The buyer concedes that the use of the phrase "force majeure" in the arbitration award could refer to governmental action as a contingency beyond the seller's control. But the burden of its contention is that the employment of that phrase does not indicate whether the arbitrators placed their decision upon the conditions of war causing delay beyond the seller's control, or upon interference by governmental action; that, if the former, the contingency due to war conditions was raised for the first time in the seller's reply statement; or, if the latter, the evidence in support thereof was submitted for the first time in the seller's reply; and that in either event the buyer has had no opportunity to reply thereto and present its case fully. As has been shown, however, the procedure followed does not amount to a refusal to hear evidence. The arbitrators received and considered both the opening and reply statements of both parties in which all of the evidence presented was included. Also, as hereinabove indicated it may not be said that the opening statement of the seller did not present its prima facie case on both defenses urged as excuse for nonperformance. Statements of fact concerning delay due to war conditions were substantially alike in both the opening and reply statements of the seller. The opening statement of the seller also contained evidence in the form of its statements of fact that governmental action prevented shipment of copra for private account. The documentary evidence of governmental action included in the seller's reply statement was in reality cumulative. Its delayed presentation to the arbitrators amounted merely to a reversal of the general procedure regarding the introduction of documentary evidence.  In order that the claimed departure from the usual procedure be held to amount to misconduct of the arbitrators sufficient to vacate the award it must be shown that such departure had prejudiced the rights of the buyer. (Code Civ. Proc., § 1288(c).)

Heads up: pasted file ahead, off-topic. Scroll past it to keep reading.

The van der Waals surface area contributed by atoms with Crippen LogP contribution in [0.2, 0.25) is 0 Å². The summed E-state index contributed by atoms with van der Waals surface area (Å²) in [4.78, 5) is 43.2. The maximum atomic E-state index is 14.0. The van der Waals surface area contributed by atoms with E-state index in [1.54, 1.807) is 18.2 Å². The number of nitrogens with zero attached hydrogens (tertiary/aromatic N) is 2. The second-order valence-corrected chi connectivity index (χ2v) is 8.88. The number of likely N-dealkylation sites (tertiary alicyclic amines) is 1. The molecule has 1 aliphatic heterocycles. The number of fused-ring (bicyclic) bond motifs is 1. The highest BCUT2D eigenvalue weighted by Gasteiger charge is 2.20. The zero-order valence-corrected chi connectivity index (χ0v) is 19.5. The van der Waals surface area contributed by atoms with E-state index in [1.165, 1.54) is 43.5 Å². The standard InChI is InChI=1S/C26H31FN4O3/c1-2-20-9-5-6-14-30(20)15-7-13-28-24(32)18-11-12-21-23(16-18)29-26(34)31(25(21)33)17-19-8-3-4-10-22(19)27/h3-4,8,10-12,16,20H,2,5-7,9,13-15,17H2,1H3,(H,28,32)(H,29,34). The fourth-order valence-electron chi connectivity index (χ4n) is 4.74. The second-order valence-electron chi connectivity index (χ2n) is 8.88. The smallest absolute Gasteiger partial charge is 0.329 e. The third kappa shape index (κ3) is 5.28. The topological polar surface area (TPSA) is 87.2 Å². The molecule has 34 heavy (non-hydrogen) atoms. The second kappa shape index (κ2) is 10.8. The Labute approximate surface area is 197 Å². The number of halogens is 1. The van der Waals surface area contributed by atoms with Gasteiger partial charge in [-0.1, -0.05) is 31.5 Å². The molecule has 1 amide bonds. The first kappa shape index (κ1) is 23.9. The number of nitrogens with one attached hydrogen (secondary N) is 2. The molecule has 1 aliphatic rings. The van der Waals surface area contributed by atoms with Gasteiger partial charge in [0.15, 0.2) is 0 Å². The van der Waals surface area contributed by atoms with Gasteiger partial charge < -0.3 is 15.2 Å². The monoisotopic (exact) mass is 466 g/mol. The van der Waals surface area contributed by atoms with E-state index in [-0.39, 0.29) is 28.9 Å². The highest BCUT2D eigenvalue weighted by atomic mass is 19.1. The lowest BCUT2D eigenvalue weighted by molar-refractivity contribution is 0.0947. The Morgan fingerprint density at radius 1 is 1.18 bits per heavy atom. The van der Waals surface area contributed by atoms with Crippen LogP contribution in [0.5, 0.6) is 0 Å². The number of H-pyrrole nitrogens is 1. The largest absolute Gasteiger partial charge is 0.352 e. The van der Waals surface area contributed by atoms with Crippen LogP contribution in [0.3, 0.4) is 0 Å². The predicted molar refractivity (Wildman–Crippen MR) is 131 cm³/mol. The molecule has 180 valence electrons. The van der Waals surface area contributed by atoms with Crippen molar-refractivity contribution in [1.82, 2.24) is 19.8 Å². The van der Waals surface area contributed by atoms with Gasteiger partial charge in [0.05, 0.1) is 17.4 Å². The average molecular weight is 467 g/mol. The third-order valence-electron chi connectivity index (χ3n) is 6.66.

As early as Manson v. Wilcox, 140 Cal. 206, 208-9 [ 73 P. 1004], in affirming an order denying a motion to vacate an arbitration award it was said that the misconduct or error complained of, to whatever class it might belong, must be of such character that the rights of the party complaining were prejudiced thereby. The purpose of the law in recognizing arbitration agreements and in providing statutory means of enforcement is to encourage persons to avoid delays by obtaining adjustment of their differences by an agency of their own choosing. This was pointed out in Utah Construction Co. v. Western Pacific Ry. Co., 174 Cal. 156, 159 [ 162 P. 631], where it was also said: "The statutory provisions for a review thereof are manifestly for the sole purpose of preventing the misuse of the proceeding, where corruption, fraud, misconduct, gross error, or mistake has been carried into the award to the substantial prejudice of a party to the proceeding. . . . Therefore every reasonable intendment will be indulged to give effect to such proceedings." (Citing authorities.) (See, also, Moore v. Griffith, 51 Cal.App.2d 386, 388 [ 124 P.2d 900]; Dugan v. Phillips, supra, 77 Cal.App. 268, 278.)